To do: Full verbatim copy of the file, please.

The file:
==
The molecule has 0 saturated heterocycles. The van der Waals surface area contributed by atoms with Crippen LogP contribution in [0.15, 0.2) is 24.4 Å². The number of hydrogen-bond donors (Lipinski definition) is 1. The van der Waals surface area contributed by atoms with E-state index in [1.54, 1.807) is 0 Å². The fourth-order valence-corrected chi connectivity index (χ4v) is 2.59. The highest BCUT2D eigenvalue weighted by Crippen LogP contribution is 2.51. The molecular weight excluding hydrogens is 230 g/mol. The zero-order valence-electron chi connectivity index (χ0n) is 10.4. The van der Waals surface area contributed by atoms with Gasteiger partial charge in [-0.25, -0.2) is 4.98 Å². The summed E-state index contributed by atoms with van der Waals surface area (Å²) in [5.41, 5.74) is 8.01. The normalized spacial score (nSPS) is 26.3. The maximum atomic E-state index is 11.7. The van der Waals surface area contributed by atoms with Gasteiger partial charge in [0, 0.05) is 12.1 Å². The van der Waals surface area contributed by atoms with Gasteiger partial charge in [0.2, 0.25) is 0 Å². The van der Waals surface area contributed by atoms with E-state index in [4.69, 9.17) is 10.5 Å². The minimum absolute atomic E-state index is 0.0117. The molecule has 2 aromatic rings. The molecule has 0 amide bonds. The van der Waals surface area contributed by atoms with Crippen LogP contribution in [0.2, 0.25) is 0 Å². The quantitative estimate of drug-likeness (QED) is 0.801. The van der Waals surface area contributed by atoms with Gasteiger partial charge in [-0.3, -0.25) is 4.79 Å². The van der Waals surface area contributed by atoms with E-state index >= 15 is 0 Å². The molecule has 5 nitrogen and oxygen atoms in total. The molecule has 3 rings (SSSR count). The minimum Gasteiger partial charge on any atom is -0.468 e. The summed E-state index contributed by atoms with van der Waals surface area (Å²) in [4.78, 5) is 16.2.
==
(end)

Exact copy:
The molecule has 0 saturated heterocycles. The van der Waals surface area contributed by atoms with Crippen LogP contribution in [0.15, 0.2) is 24.4 Å². The number of hydrogen-bond donors (Lipinski definition) is 1. The van der Waals surface area contributed by atoms with E-state index in [1.54, 1.807) is 0 Å². The fourth-order valence-corrected chi connectivity index (χ4v) is 2.59. The highest BCUT2D eigenvalue weighted by Crippen LogP contribution is 2.51. The molecular weight excluding hydrogens is 230 g/mol. The zero-order valence-electron chi connectivity index (χ0n) is 10.4. The van der Waals surface area contributed by atoms with Gasteiger partial charge in [-0.25, -0.2) is 4.98 Å². The summed E-state index contributed by atoms with van der Waals surface area (Å²) in [5.41, 5.74) is 8.01. The normalized spacial score (nSPS) is 26.3. The maximum atomic E-state index is 11.7. The van der Waals surface area contributed by atoms with Gasteiger partial charge in [0, 0.05) is 12.1 Å². The van der Waals surface area contributed by atoms with Gasteiger partial charge in [0.2, 0.25) is 0 Å². The van der Waals surface area contributed by atoms with E-state index in [4.69, 9.17) is 10.5 Å². The minimum absolute atomic E-state index is 0.0117. The molecule has 2 aromatic rings. The molecule has 0 amide bonds. The van der Waals surface area contributed by atoms with Crippen LogP contribution in [0.2, 0.25) is 0 Å². The quantitative estimate of drug-likeness (QED) is 0.801. The van der Waals surface area contributed by atoms with Gasteiger partial charge in [-0.3, -0.25) is 4.79 Å². The van der Waals surface area contributed by atoms with E-state index >= 15 is 0 Å². The molecule has 5 nitrogen and oxygen atoms in total. The molecule has 3 rings (SSSR count). The minimum Gasteiger partial charge on any atom is -0.468 e. The summed E-state index contributed by atoms with van der Waals surface area (Å²) in [4.78, 5) is 16.2.